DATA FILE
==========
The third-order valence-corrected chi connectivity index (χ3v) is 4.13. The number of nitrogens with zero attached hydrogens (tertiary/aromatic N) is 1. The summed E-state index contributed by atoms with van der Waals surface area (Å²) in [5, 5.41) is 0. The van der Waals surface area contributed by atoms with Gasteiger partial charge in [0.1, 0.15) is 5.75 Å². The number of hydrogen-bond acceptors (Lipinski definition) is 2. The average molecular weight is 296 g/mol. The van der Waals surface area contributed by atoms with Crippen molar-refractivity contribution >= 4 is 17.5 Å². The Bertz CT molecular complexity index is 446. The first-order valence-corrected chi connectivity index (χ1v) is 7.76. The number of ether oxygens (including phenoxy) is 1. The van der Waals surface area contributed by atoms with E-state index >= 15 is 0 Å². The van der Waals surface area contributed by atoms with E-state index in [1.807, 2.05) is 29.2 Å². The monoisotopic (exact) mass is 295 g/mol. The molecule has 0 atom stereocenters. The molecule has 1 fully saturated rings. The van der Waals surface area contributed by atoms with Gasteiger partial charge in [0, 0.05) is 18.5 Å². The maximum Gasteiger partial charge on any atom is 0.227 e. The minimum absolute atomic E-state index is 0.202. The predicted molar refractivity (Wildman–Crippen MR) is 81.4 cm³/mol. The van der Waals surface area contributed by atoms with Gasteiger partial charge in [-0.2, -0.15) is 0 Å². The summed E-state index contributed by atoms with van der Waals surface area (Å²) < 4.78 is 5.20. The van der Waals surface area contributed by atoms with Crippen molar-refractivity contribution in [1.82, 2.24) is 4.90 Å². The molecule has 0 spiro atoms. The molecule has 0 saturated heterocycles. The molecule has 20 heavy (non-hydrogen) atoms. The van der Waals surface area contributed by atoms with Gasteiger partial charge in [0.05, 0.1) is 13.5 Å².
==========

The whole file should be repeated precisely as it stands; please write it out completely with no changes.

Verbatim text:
The third-order valence-corrected chi connectivity index (χ3v) is 4.13. The number of nitrogens with zero attached hydrogens (tertiary/aromatic N) is 1. The summed E-state index contributed by atoms with van der Waals surface area (Å²) in [5, 5.41) is 0. The van der Waals surface area contributed by atoms with Gasteiger partial charge in [0.1, 0.15) is 5.75 Å². The number of hydrogen-bond acceptors (Lipinski definition) is 2. The average molecular weight is 296 g/mol. The van der Waals surface area contributed by atoms with Crippen molar-refractivity contribution >= 4 is 17.5 Å². The Bertz CT molecular complexity index is 446. The first-order valence-corrected chi connectivity index (χ1v) is 7.76. The number of ether oxygens (including phenoxy) is 1. The van der Waals surface area contributed by atoms with E-state index >= 15 is 0 Å². The van der Waals surface area contributed by atoms with E-state index in [1.807, 2.05) is 29.2 Å². The monoisotopic (exact) mass is 295 g/mol. The molecule has 0 atom stereocenters. The molecule has 1 fully saturated rings. The van der Waals surface area contributed by atoms with Gasteiger partial charge in [0, 0.05) is 18.5 Å². The maximum Gasteiger partial charge on any atom is 0.227 e. The minimum absolute atomic E-state index is 0.202. The predicted molar refractivity (Wildman–Crippen MR) is 81.4 cm³/mol. The van der Waals surface area contributed by atoms with Gasteiger partial charge in [-0.2, -0.15) is 0 Å². The summed E-state index contributed by atoms with van der Waals surface area (Å²) < 4.78 is 5.20. The van der Waals surface area contributed by atoms with Crippen molar-refractivity contribution in [1.82, 2.24) is 4.90 Å². The molecule has 0 spiro atoms. The molecule has 0 saturated heterocycles. The molecule has 20 heavy (non-hydrogen) atoms. The van der Waals surface area contributed by atoms with Gasteiger partial charge in [0.05, 0.1) is 13.5 Å².